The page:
back to article Windows 7 hotspot hacker turns to software bonding

The company responsible for hacking a Wi-Fi hotspot into Windows 7 is turning its hand to software bonding, promising tens of megabits over the slowest of cellular connections. The company has prototype Windows code which can bond multiple IP connections into a single stream, merging multiple Wi-Fi, cellular or physical …


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  1. Anonymous Coward
    Anonymous Coward

    I'm pretty sure this was a built-in Linux functionality years ago. Admittedly less user-friendly, but this was Linux years ago.

    Yep, I was right.

    Nice of a 3rd party to allow Microsoft's operating system to play catch-up to the 1990s. Maybe they can hack a decent UI into Windows 8 next?

    1. Gordan

      Not Bonding

      What you linked is interface bonding. That's the easy way to do it when you have multiple physical interfaces on the same network. What you have to do in a case of aggregating multiple connections locally is equal-cost-multipath routing that round-robins your requests across multiple interfaces.

      This isn't too useful for ordinary browsing, but it is useful for things like torrenting because that opens many connections to many different servers, so relatively decent load balancing is achieved.

      This feature, too, has been in Linux kernel for well over a decade.

  2. Aidan242

    Not sure how you could bond a WiFi and cellular connection at the same time, given they're on separate network domains. Guess it'd work if you round robin connections through them, but that'd hardly aggregate performance.

    1. Suricou Raven

      You could do it if you used a computer somewhere on the internet as a relay. It's let you pool bandwidth effectively, but at the cost of latency.

  3. Bill Neal

    100Mb/sec Ethernet...

    "with 100Mb/sec Ethernet now commonplace one has to question if the addition of Wi-Fi will make a significant difference"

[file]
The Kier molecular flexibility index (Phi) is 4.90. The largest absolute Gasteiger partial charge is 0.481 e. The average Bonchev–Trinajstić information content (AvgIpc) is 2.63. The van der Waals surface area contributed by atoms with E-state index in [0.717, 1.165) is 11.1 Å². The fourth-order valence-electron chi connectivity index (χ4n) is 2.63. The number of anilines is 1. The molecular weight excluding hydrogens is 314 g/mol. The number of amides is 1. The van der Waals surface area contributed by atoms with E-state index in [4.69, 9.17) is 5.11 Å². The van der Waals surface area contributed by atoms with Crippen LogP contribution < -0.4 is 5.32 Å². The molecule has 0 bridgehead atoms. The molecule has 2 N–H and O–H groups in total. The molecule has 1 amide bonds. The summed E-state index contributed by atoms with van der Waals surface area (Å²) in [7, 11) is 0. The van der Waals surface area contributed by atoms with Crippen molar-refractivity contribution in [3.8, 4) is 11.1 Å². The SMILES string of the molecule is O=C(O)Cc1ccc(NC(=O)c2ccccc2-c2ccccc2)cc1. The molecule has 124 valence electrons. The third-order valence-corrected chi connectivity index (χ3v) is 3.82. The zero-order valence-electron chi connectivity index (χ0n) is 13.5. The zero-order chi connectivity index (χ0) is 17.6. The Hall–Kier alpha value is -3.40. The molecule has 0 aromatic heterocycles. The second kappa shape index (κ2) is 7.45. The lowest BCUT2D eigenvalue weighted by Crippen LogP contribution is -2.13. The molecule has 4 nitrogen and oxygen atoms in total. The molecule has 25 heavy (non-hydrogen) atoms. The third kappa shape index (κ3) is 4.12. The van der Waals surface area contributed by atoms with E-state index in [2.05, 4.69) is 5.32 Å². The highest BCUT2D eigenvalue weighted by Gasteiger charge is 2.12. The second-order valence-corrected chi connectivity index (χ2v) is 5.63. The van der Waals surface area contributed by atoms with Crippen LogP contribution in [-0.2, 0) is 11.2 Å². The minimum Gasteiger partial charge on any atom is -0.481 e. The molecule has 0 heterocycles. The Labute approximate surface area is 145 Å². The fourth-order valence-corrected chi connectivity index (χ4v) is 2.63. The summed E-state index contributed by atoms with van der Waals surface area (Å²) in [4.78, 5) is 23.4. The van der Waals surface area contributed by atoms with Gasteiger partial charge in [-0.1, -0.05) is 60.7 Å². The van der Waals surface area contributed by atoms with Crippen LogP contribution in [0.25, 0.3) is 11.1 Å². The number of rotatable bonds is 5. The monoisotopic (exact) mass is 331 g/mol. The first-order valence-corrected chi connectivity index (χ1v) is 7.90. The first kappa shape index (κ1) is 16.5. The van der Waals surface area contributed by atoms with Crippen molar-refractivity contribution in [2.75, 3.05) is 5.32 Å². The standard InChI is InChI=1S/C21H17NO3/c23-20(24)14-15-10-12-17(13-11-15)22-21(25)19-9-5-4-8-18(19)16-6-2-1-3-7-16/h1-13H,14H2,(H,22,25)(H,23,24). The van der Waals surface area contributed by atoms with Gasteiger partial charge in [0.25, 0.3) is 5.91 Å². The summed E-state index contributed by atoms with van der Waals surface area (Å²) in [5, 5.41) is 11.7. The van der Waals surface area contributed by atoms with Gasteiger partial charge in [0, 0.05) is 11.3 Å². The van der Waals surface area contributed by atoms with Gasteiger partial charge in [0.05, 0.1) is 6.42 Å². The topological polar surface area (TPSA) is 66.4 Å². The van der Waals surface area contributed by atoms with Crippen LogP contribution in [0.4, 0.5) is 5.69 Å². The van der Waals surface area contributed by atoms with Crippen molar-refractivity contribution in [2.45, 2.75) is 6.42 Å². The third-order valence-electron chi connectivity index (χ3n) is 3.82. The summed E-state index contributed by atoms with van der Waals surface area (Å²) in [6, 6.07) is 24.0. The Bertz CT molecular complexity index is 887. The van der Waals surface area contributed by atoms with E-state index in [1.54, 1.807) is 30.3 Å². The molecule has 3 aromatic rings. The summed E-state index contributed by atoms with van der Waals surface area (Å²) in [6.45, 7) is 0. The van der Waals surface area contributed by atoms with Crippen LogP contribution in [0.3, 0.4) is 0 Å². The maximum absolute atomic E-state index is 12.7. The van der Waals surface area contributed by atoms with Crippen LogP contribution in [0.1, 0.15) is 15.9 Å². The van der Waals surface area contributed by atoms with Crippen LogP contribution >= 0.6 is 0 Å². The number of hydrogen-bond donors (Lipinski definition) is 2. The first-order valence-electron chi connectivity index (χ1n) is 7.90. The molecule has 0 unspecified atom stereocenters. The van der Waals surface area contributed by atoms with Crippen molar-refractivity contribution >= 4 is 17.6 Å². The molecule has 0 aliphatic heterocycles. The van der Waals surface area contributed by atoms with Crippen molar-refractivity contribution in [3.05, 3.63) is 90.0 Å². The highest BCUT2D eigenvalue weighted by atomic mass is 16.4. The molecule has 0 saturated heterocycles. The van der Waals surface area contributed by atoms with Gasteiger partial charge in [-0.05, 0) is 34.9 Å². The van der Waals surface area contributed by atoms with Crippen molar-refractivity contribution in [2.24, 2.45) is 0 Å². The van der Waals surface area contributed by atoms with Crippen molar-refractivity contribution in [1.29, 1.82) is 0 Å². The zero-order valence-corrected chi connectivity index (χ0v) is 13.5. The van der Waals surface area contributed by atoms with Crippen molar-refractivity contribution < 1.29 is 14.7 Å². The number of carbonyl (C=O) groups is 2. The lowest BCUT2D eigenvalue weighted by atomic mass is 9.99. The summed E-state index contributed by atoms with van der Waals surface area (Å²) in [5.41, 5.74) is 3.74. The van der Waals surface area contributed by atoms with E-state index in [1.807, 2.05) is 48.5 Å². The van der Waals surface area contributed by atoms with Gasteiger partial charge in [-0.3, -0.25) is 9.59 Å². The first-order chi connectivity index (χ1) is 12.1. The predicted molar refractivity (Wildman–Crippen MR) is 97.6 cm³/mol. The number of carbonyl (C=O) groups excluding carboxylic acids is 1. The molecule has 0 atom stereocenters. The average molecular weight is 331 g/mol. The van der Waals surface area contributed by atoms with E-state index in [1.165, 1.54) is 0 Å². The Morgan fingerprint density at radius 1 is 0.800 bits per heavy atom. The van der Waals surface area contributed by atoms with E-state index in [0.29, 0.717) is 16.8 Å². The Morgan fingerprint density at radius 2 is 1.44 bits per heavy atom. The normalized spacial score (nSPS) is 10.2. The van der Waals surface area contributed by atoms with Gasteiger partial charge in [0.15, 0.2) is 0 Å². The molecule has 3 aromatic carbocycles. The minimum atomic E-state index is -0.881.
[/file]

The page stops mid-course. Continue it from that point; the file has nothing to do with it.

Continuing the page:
The 100Mb/sec Ethernet at my desk does not give me 100Mb/sec internet. Far from it

  4. Christian Berger Silver badge

    Speaking of it...

    There would be a market for multi-path VPN links which would automatically configure themselves and adapt to changing network capacities. One idea might be to split it up to a lot of TCP/IP connections. Perhaps >3 connections per physical connection. That way even if one of those connections would hang because of a lost packet, you'd still use it. Those TCP/IP connections would automatically adapt to the available bandwidth.

    Knowing how much bandwidth you have at a given time is important since then you have control over which packets to throw away.

  5. Anonymous Coward
    Anonymous Coward


    If he has any success, MS will include the feature.

    Even if he had patent protection, there's no chance he can afford to fight the issue in court.

    If the code was hidden, it might disappear in a service pack (ruining his installed user base) and be brought back as an MS feature.

  6. Anonymous Coward
    Anonymous Coward

    I'll try to save google a few searches. URL from the youtube video is

    Looks like that redirects straight to kickstarter:

  7. Anonymous Coward
    Anonymous Coward

    It will only work for multiple-connection usage

    Proper connection bonding requires some aggregation at the other end of the link as well, which is the service referred to in the article. That costs money.

    I have set up similar things in the past for some special purposes. This technique has always been possible, but it will make little if any difference to single-user web browsing, streaming or downloading from a server.

    The only noticeable advantage would be with something like a torrent download which connects to multiple sources. Or by segregating different types of traffic. This becomes more relevant when considering a multi-user or corporate network's connection, strangely such a case isn't mentioned by Connectify.

    1. bprodoehl

      Re: It will only work for multiple-connection usage

      With how many assets are downloaded invididually for a typical web page, and for how many domains they span, I think this could actually speed up single-user web browsing. Especially if we're talking about slow-ish connections like public Wi-Fi and 3G.

      1. BlueGreen

        Re: It will only work for multiple-connection usage

        First, try blocking ads.

        Then, if you can take the regular browsing breakages (I can) try disabling jscript.

        The difference is remarkable.

        Also flash ads are a massive load on your cpu, basically one flash ad can tie up an entire core when it gets going.

        1. Anonymous Coward
          Anonymous Coward

          Re: It will only work for multiple-connection usage

          you're not kidding about flash - COD MW3 never sends my cpu above 25% cpu time, but if i fire up a couple of copies of Battle Pirates on facebook instead, before you know it i've got barely 25% cpu time free.

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